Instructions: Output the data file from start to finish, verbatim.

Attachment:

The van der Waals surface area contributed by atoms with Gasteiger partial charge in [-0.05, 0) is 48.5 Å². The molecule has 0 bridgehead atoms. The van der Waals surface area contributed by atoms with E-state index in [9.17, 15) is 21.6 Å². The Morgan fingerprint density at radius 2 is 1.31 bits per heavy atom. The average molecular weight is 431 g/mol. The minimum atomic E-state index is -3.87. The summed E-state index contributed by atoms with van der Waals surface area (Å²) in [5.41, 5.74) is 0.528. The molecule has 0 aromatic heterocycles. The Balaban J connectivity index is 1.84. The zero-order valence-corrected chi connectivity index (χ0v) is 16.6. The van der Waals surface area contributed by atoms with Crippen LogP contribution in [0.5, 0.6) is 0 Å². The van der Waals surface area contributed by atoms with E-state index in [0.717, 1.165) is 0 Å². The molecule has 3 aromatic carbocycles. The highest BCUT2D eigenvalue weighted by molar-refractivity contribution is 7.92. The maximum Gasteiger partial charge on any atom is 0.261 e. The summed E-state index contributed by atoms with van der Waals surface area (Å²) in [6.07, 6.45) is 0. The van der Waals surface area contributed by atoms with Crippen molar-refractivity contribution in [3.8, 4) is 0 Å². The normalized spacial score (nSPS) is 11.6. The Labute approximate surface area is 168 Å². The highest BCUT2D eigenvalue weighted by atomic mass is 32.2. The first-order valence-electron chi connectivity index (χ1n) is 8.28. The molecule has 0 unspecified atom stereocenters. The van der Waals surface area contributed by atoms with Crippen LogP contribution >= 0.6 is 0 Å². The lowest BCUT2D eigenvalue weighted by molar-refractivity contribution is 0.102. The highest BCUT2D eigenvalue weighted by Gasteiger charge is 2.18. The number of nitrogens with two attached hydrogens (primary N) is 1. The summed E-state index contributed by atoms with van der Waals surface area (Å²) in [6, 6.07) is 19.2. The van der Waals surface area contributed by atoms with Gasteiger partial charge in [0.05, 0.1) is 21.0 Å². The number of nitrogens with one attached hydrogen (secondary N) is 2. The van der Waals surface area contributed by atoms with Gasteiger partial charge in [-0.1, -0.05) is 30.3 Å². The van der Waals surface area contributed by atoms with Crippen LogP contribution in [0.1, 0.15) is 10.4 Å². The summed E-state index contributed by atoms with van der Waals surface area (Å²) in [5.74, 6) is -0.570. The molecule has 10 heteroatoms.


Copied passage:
The van der Waals surface area contributed by atoms with Gasteiger partial charge in [-0.05, 0) is 48.5 Å². The molecule has 0 bridgehead atoms. The van der Waals surface area contributed by atoms with E-state index in [9.17, 15) is 21.6 Å². The Morgan fingerprint density at radius 2 is 1.31 bits per heavy atom. The average molecular weight is 431 g/mol. The minimum atomic E-state index is -3.87. The summed E-state index contributed by atoms with van der Waals surface area (Å²) in [5.41, 5.74) is 0.528. The molecule has 0 aromatic heterocycles. The Balaban J connectivity index is 1.84. The zero-order valence-corrected chi connectivity index (χ0v) is 16.6. The van der Waals surface area contributed by atoms with Crippen LogP contribution in [0.5, 0.6) is 0 Å². The van der Waals surface area contributed by atoms with E-state index in [0.717, 1.165) is 0 Å². The molecule has 3 aromatic carbocycles. The highest BCUT2D eigenvalue weighted by molar-refractivity contribution is 7.92. The maximum Gasteiger partial charge on any atom is 0.261 e. The summed E-state index contributed by atoms with van der Waals surface area (Å²) in [6.07, 6.45) is 0. The van der Waals surface area contributed by atoms with Crippen molar-refractivity contribution in [3.8, 4) is 0 Å². The normalized spacial score (nSPS) is 11.6. The Labute approximate surface area is 168 Å². The highest BCUT2D eigenvalue weighted by atomic mass is 32.2. The first-order valence-electron chi connectivity index (χ1n) is 8.28. The molecule has 0 unspecified atom stereocenters. The van der Waals surface area contributed by atoms with Crippen LogP contribution >= 0.6 is 0 Å². The lowest BCUT2D eigenvalue weighted by molar-refractivity contribution is 0.102. The highest BCUT2D eigenvalue weighted by Gasteiger charge is 2.18. The number of nitrogens with two attached hydrogens (primary N) is 1. The summed E-state index contributed by atoms with van der Waals surface area (Å²) in [6, 6.07) is 19.2. The van der Waals surface area contributed by atoms with Gasteiger partial charge in [0.05, 0.1) is 21.0 Å². The number of nitrogens with one attached hydrogen (secondary N) is 2. The van der Waals surface area contributed by atoms with Gasteiger partial charge in [-0.1, -0.05) is 30.3 Å². The van der Waals surface area contributed by atoms with Crippen LogP contribution in [0.1, 0.15) is 10.4 Å². The summed E-state index contributed by atoms with van der Waals surface area (Å²) in [5.74, 6) is -0.570. The molecule has 10 heteroatoms.